1 Starbucks lumped National Insurance into their tax bill
2 They pay "branding rights" to the parent corporation
3 They make almost no profit in the UK
The first point is that NI is pretty much unavoidable anyway, so including it doesn't really make you look great. Only really low-level tax evaders try to get out of NI and PAYE.
The branding rights is an obvious avoidance measure. They don't have to pay this, since Starbucks UK is wholly-owned by their US headquarters (and if they're not, they may as well be).
The final point actually follows from the second: they don't report high profit because it's all syphoned off via branding rights. Do they seriously expect people to believe they operate in the UK purely out of the goodness of their hearts?
IANATL but do Starbucks even have any PAYE or NI tax to pay? Isn't it their employees that pay that? Just because Starbucks happen to take the money off of your pay cheque for you doesn't mean that it's not your tax liability that's being paid for.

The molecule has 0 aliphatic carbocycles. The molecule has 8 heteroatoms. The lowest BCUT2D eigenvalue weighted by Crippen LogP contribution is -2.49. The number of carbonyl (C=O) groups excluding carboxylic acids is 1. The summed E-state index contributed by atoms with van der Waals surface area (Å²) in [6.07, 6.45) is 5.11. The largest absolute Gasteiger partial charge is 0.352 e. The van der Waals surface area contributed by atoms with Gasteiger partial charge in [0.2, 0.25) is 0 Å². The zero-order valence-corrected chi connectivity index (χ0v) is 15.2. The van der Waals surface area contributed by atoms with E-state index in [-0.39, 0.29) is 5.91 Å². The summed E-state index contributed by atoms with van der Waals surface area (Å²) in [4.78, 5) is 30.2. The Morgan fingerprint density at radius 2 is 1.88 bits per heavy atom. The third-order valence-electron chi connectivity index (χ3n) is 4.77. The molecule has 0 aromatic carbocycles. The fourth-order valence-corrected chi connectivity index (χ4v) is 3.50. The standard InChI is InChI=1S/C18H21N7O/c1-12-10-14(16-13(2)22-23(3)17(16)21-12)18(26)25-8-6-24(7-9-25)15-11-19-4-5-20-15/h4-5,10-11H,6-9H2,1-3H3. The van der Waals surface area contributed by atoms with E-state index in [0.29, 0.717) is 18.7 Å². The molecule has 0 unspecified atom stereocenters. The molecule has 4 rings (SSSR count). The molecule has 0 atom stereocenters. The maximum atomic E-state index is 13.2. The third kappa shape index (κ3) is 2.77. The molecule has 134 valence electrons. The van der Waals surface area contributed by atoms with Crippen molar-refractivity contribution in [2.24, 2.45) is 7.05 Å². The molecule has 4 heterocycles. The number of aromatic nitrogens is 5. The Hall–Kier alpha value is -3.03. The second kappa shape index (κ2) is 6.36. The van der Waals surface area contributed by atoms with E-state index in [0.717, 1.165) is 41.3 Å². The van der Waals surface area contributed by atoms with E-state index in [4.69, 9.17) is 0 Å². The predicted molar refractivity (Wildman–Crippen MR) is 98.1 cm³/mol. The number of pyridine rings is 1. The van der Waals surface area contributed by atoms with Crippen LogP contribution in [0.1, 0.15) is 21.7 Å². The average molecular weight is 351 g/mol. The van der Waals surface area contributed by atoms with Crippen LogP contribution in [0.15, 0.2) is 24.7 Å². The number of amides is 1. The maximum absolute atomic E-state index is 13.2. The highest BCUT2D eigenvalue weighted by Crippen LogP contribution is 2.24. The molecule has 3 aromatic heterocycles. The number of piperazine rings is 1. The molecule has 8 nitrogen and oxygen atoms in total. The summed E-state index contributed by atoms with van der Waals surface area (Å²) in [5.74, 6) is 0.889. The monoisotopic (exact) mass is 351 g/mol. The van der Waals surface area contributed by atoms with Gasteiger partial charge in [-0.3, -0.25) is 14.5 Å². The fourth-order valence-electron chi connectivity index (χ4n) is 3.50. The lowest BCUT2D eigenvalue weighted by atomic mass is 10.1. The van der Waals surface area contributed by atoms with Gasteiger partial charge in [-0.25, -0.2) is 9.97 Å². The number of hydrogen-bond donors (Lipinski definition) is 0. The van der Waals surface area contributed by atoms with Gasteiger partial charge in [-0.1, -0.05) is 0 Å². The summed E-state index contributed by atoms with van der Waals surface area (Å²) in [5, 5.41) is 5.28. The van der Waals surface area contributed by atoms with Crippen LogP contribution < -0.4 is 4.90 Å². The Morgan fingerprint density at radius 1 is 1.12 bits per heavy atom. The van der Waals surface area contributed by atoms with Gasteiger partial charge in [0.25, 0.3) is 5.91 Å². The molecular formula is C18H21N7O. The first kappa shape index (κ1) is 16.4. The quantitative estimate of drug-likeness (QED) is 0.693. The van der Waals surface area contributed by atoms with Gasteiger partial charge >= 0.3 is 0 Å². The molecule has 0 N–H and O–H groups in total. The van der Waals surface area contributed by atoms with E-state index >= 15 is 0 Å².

Not having your employees systematically avoiding tax (e.g. like what happens at some levels in the civil service) is great and all but it's not like Starbucks are out there preaching to their employees about how awesome it is to be a tax payer.
I threw PAYE in there, since NI and PAYE tend to go hand-in-hand. Looking at it again, I probably muddied my explanation somewhat.
Starbucks aren't preaching to their employees, but they are trying to claim moral credit for paying a tax that's not worth their time to get out of paying.
Also, does anyone know if the company that owns the Starbucks brand is located in the USA? My guess is that it is not due to tax reasons.
Unfortunately, I can't find the article that details it. If I can, I'll post it.